Editor’s Note: This piece is part of a themed SEAA column series on “Cultural Consumption and Performance in Asia.” The articles highlight different aspects of consumption and performance in a range of Asian regions. They examine issues such as cultural curation, the uses of the past, material culture, power and market, as well as the enactment of lived experience.
Making of an urban spectacle
In 2013, I first stepped into the Tang West Market Museum in Xi’an. This museum, situated in the historical Tang Dynasty (618–907 C.E.) West Market site, is China’s first heritage museum run by a private corporation specializing in real estate and cultural business. Lü Jianzhong, CEO of the museum, identifies the museum as the cultural core (wenhua hexin) of his enterprise. Formerly known as Chang’an, Xi’an is recognized as one of the starting points of the Silk Roads by the Chinese government and the UNESCO World Heritage Center. As early as the 1980s, the local government began to promote heritage-related tourism for economic development (Zhu and Yang 2016). Noticeable changes took place during the 2000s when the government further allowed privatized corporations to manage heritage sites.
In 2016, however, two archaeologists Zhang Jianlin and Gong Guoqiang publicly voiced their concerns about the West Market site’s third phase of development. They pointed out that the corporation had not notified the archaeological team in advance about their excavation work, which could have severe consequences for the heritage site. If the same development model were replicated for other privately funded Silk Road–related sites, the archaeologists suggested that more precautions be taken to balance heritage preservation and real estate development (Gong and Zhang 2016). Thanks to the intervention of archaeologists and heritage workers, the development project was halted for further inspection. This incident also reflects the deep-seated conflicts between profit-making and preservation as the city undergoes constant development.
This double binding of culture and business not only brings the destructive force of neoliberalism to the forefront; it also produces new urban spectacles. The chief architect Liu Kecheng, the Dean of the School of Architecture in the Xi’an Architecture and Technology University, is well known for his hybrid use of classic Chinese and modernist styles. While the heritage museum takes the modernist outlook made from high-vault glass ceiling and corridors, the surrounding buildings feature a neoclassical Chinese style with dark blue tiles, white and grey walls, temple-shaped roofs, and overhanging eaves. This reversal of temporalities in architectural representation reminds us of Guy Debord’s conceptualization of modern spectacles. “Reality rises within the spectacle,” Debord writes, “and the spectacle is real.” The reality of capital accumulation is revealed and accentuated through the heritage site expanded into an urban spectacle.
From spectacle to neoliberal reality
By tracing the multifaceted practices in a heritage site, this essay shows the neoliberal forces to privatize the Silk Road in the Chinese cities. It highlights the private corporations’ voluntarism to manage heritage sites and develop real estate. It also attends to the limits of privatizing the heritage economy through urban spectacles. While heritage becomes a brand, the need to preserve is often trumpeted in a performative fashion. However, we cannot overlook the critical role of the post-socialist state in these processes.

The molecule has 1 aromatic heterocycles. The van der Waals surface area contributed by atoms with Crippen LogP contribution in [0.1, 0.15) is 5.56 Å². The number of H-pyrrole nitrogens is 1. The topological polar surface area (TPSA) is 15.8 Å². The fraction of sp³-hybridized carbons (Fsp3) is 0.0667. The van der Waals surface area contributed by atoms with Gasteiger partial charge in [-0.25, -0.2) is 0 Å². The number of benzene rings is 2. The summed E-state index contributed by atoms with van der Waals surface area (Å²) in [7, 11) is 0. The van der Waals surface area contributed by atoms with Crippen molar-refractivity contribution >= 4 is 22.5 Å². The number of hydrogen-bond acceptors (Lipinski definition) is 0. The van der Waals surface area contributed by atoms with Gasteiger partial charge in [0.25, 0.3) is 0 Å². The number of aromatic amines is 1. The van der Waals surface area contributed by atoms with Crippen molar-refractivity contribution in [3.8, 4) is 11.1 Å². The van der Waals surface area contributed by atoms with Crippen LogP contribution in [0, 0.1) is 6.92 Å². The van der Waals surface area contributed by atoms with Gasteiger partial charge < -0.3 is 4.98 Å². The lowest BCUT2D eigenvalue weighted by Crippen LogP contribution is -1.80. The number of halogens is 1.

During a speech in Kazakhstan in 2013, the People’s of the Republic of China President Xi Jinping proposed reviving the ancient Silk Road and expanding it into economic and geopolitical networks between China and Central Asia. Since then, the Chinese government has been promoting the Road and Belt initiative (yi dai yi lu, or R&B) at the state level as a nation-building schema involving cultural diplomacy and economic policies across Asia, Europe, Africa, and Latin America. As a result, the Chinese state has invested massively in the foreign financial loans and infrastructure projects. It is in that year that the Tang West Market complex was further branded the “commercial starting point of the Silk Road.”
While Beijing deploys the R&B initiative as a geopolitical imaginary for international networks, such policies also heavily impact the ways in which local practices adapt to the initiative. Among different efforts to privatize the Silk Road, the physical remains of heritage sites become key spaces where local actors deploy a neoliberal logic to blend heritage management and business development. In Xi’an, where the Tang West Market Museum is located, this shows how the past and present reinforce one another.
In post-socialist China, the historical metaphor and physical remains of the past have been corporatized, commodified, and spectacularized as a neoliberal reality. As Jean and John Comaroff point out, the “rise of neoliberalism” tend to “encourage the outsourcing of the functions of state to the private sector” (2009, 120). This outsourcing includes the cultural heritage management through real estate development and the tourist industry, and results in the emergence of new urban spectacles predicated upon the dual use of the past, mirroring the neoliberal expansion of capital abroad.
Jing Wang is a PhD candidate in the Anthropology Department at Rice University and currently a visiting scholar in the Anthropology Department at the University of Pennsylvania. Her research interests include globalization, nationalism, memory, Muslim minorities, diaspora, heritage, media, and cities in contemporary Asia.
Cite as: Wang, Jing. 2019. “Privatizing the Silk Road in Contemporary China.” Anthropology News website, January 24, 2019. DOI: 10.1111/AN.1067